I've screwed up intros to songs which I think feels a million times worse that my pants falling down! I've only run my Ovation loud through my Kemper with a clean JCM800. Sounds great, (maybe my fancy flame top is making the difference lol) like I said totally good enough to gig clean songs. Maybe one of these days we'll put ten cleans into a set and I'll do it.
Old 3rd January 2015
  #102
Quote:
Originally Posted by RicTone View Post
I've screwed up intros to songs which I think feels a million times worse that my pants falling down! I've only run my Ovation loud through my Kemper with a clean JCM800. Sounds great, (maybe my fancy flame top is making the difference lol) like I said totally good enough to gig clean songs. Maybe one of these days we'll put ten cleans into a set and I'll do it.
I greatly recommend playing in front of audiences. I did it frequently for a decade and a half and it taught me a lot. It also burned me out, but that was largely due to the way I did it [drank back then] and other issues.
Old 3rd January 2015
  #103
Gear addict
 
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Quote:
Originally Posted by theblue1 View Post
I greatly recommend playing in front of audiences. I did it frequently for a decade and a half and it taught me a lot. It also burned me out, but that was largely due to the way I did it [I drank back then] and other issues.
No offense, you misunderstand me. I've been playing in front of audiences for over fifty years lol. Gigging and playing live is my favorite part of life.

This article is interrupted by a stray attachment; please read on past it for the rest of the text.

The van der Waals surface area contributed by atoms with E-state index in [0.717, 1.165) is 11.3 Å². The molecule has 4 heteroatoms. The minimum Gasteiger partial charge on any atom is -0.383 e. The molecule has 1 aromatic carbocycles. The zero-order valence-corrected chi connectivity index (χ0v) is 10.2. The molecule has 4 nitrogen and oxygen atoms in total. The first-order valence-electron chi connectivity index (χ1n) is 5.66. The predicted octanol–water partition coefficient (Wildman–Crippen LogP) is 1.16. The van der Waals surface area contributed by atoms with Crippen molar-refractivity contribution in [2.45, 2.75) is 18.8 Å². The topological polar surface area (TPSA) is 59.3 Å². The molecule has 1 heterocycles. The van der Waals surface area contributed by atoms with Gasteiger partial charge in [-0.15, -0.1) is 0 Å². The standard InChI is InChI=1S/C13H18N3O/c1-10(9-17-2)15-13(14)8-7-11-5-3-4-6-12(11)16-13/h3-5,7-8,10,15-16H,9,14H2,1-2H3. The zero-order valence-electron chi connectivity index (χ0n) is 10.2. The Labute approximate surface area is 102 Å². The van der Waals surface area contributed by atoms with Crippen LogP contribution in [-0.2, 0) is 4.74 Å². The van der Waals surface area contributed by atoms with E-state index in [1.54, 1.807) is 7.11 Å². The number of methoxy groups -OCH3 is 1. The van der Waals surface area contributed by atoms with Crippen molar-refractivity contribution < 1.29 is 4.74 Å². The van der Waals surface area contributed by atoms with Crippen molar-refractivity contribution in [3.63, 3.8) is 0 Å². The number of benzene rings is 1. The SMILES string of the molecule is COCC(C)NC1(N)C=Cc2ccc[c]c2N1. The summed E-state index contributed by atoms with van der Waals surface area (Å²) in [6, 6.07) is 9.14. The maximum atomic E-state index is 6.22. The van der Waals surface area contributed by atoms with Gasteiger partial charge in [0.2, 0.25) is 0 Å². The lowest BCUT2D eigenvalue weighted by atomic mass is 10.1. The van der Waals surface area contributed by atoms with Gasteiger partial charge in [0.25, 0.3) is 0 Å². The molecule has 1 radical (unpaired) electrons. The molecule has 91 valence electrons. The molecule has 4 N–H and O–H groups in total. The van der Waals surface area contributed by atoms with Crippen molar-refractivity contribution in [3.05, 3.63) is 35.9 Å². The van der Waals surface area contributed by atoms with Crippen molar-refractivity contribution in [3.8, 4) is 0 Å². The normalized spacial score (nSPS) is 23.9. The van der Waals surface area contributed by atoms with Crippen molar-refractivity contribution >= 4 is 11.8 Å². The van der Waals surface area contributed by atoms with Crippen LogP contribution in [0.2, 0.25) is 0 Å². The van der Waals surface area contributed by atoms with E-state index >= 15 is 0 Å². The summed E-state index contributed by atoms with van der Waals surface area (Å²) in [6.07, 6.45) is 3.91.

I've never gigged the Ovation - that's the risk
Old 4th January 2015
  #104
Quote:
Originally Posted by RicTone View Post
No offense, you misunderstand me. I've been playing in front of audiences for over fifty years lol. Gigging and playing live is my favorite part of life.

I've never gigged the Ovation - that's the risk
LOL! I guess so!

Old 4th January 2015
  #105
Gear addict
 
scottrod's Avatar
Quote:
Originally Posted by mexicola View Post
A guy named Charles Kaman. He was a guitar player and aeronautics engineer in the 60's. The story goes that he broke his Martin, took it to the factory, and saw that guitars were being manufactured with hammers and animal glue so he thought he could do better. He got his aeronautics engineer buddies together to design a roundback guitar because their research told them that a flatback guitar had a negative affect on the sound.

But yeah, I agree with you. Ovations are terrible...they slide off of your leg and they sound like crap. Goes to show what happens when something is overengineered.
Mr. Kaman now has the company Kamatics who make all kinds of specialty aerospace bearings. We use them in some of our products and test equipment where I work. They're also used in Formula One car suspensions, anywhere you need a killer bearing and money is no object.

But yeah, he needs to stick to bearings.